Most business owners have a general idea of what zoning and land use means. If they are looking to build and move into a new property, they know they need to check the local zoning and land use regulations. These ordinances provide guidelines on how land is used and help govern the rate of an area’s development. These ordinances apply to certain types of structures, their height, amount of green space, the density of structures in an area, and types of businesses allowed.
Zoning is generally done at the municipal level here in Pennsylvania, which ideally means that the laws will fulfill the needs and goals of the community. However, eight counties have zone ordinances.
Common types of zoning
Knowing how a property is zoned can help the buyer avoid problems, or provide a starting point if it seeks changes or a variance. Common zoning types include:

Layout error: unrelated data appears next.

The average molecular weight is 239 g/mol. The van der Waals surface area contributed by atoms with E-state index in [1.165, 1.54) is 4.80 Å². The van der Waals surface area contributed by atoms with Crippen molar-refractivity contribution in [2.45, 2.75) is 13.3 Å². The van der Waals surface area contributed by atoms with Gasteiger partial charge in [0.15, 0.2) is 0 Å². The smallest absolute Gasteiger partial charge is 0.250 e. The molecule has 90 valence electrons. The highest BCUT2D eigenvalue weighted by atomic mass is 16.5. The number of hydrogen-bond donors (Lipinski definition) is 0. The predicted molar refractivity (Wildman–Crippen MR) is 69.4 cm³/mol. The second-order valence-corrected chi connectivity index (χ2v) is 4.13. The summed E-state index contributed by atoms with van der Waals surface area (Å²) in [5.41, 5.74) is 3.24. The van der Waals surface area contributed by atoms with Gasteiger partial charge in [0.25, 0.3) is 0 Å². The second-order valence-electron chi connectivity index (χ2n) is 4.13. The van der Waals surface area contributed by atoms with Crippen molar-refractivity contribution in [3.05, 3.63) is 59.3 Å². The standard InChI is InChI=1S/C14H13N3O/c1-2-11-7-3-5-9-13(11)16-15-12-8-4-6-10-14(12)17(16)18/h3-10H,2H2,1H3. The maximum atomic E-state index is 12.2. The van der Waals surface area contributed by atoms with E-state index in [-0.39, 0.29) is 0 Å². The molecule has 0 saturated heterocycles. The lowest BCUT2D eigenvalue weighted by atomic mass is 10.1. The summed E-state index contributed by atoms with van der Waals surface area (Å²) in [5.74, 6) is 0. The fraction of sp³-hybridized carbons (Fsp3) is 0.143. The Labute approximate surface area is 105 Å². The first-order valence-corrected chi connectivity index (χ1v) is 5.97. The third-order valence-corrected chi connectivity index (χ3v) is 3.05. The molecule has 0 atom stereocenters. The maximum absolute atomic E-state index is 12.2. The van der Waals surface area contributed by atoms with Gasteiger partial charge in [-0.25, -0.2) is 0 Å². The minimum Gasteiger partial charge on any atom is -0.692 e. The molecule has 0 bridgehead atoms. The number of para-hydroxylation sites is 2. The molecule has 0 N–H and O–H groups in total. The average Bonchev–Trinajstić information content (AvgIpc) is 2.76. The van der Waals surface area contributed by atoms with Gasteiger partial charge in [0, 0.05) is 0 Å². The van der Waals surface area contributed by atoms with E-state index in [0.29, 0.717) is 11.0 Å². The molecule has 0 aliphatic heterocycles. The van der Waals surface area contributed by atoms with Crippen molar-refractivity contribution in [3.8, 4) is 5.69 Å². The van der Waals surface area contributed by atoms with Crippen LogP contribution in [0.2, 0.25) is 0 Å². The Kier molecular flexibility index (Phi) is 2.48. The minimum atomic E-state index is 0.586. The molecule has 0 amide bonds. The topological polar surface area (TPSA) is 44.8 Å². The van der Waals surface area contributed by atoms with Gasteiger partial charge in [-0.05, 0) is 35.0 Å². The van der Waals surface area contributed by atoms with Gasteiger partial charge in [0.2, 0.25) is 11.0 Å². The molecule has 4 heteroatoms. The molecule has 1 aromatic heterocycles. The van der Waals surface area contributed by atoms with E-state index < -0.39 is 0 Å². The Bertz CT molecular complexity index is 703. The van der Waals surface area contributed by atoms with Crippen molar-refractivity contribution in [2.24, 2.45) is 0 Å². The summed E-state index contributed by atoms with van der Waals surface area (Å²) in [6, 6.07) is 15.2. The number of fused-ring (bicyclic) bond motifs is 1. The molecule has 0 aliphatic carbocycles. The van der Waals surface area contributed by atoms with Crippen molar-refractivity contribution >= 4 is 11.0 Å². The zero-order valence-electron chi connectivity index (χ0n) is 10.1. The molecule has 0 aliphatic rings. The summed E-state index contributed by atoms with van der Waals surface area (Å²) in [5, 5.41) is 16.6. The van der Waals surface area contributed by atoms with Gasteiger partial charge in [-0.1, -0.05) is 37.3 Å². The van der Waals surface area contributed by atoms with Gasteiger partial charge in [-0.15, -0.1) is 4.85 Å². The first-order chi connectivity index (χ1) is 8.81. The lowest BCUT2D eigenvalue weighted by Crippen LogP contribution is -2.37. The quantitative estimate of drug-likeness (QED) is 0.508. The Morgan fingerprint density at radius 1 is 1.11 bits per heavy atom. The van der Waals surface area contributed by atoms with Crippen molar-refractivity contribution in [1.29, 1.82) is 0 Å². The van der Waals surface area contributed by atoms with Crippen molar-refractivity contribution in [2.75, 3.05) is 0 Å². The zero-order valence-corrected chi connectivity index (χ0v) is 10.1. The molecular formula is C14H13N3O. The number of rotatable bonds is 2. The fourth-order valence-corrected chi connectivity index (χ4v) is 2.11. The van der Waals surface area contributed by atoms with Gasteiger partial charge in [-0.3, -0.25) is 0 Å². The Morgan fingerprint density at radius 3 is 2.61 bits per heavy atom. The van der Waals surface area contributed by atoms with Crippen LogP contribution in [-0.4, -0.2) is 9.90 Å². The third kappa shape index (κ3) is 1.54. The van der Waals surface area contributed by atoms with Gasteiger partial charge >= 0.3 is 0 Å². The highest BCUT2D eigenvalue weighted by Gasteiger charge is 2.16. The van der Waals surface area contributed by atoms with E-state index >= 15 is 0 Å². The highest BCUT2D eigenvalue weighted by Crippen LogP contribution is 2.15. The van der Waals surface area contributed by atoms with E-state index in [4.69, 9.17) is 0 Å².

- Agricultural and rural
Restrictions businesses need to check for or change
Those buying land for a new building or moving a business may find the perfect location at the right price, but there are problems with the zoning. These can include:
- Land use plans: Municipalities use these and may have the land assigned for a specific purpose. There may be environmental guidelines for use as well.
- Building placement: Also known as setbacks, this dictates how far a building can be from the curb or property line.
- Signage: A community may have limitations on size and types of signs, which can be an issue of the business is a franchise.
- Building use: An old mansion may be the ideal home for an office, but this would not be allowed if it is zoned residential.
Getting a permit or variance
Zoning changes can dramatically increase the value of an owner’s land. It also can help change out-of-date regulations. However, changes to zoning can impact surrounding landowners, which can lead to disputes.
Those with questions regarding these issues often find it useful to consult with an attorney experienced in handling land use and zoning disputes. Sometimes the parties can resolve the issue before going to court, but litigation may be the only way to move the business and building plan forward.